International Mammalian Genome Society

logo18th International Mouse Genome Conference

17-22 October 2004, Seattle, USA


ORAL PRESENTATION

THURSDAY OCTOBER 21

2.15pm – 2.30pm

ESTIMATING THE CONTRIBUTION OF GENETIC, DIET AND GENDER EFFECTS TO THE PHENOTYPIC VARIATION OBSERVED IN METABOLIC SYNDROME-RELATED TRAITS BETWEEN A/J AND C57BL/6J MICE

Sinasac DS, Nadeau JH

Case Western Reserve University, Cleveland, United States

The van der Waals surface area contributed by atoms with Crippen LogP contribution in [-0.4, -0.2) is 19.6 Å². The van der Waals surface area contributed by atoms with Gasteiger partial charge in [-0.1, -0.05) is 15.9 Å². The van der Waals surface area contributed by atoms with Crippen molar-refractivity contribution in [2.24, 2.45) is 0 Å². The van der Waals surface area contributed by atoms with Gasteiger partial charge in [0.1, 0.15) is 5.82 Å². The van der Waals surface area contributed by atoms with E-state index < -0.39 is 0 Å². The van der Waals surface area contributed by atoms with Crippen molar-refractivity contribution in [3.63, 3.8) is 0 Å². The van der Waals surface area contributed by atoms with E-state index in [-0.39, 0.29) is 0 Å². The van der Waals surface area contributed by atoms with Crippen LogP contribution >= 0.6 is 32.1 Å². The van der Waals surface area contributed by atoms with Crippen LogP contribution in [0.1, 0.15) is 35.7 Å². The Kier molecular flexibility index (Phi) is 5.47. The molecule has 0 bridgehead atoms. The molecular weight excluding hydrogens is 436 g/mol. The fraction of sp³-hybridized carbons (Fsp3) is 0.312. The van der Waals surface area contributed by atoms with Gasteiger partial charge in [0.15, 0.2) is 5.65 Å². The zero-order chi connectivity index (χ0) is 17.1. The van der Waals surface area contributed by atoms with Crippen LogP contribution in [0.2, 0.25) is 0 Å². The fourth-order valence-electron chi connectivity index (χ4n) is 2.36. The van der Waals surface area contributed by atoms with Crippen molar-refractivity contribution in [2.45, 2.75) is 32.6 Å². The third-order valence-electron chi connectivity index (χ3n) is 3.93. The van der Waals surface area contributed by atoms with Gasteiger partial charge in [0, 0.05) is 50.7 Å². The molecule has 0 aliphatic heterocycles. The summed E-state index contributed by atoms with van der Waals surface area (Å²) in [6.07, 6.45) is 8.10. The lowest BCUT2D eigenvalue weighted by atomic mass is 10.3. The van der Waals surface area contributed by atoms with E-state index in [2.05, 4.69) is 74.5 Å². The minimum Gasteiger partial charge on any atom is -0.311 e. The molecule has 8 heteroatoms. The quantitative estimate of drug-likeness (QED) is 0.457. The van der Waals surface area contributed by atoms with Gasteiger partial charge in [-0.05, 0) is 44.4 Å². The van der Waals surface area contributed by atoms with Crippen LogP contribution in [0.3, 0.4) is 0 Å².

Metabolic syndrome (MetS) refers to a constellation of cardiovascular risk factors that include obesity, hypertension, dyslipidemia and altered glucose homeostasis leading to diabetes.  Male C57BL/6J mice fed a high fat/high sucrose (HF/HS) diet are a model of MetS.  To evaluate the contribution of genetic background, diet and gender on the MetS phenotype in this model, 21 MetS-related traits were examined in male and female A/J and C57BL/6J.  At 5 weeks of age, 30 mice per group were fed either the HF/HS or maintenance diet for 16 weeks.  After 15 weeks, a fasted IPGTT was performed.  At 16 weeks, body weight/length measures, blood and liver were collected following a fast.  Plasma ALT, AST, cholesterol, glucose, insulin, NEFA and triglycerides as well as liver weight and triglyceride content were measured.  Data were analyzed using a factorial ANOVA design with planned comparison tests per trait and an experiment-wide, modified Bonferroni correction was applied.  Fourteen traits showed significant background effects, 17 significant diet effects, and 16 significant gender effects.  Interactions between factors were also noted for 13 traits.  Comparing A/J and C57BL/6J on the HF/HS diet, males showed significant differences in 12 traits, whereas females showed difference in only six.  These results indicate that the genetic differences between A/J and C57BL/6J, when exacerbated by the HF/HS diet, explains a substantial portion of the variation observed in a subset of MetS-related traits in males.  Genetic mapping studies are currently underway to examine these traits in the newly generated B6-ChrA chromosome substitution strain panel of mice.

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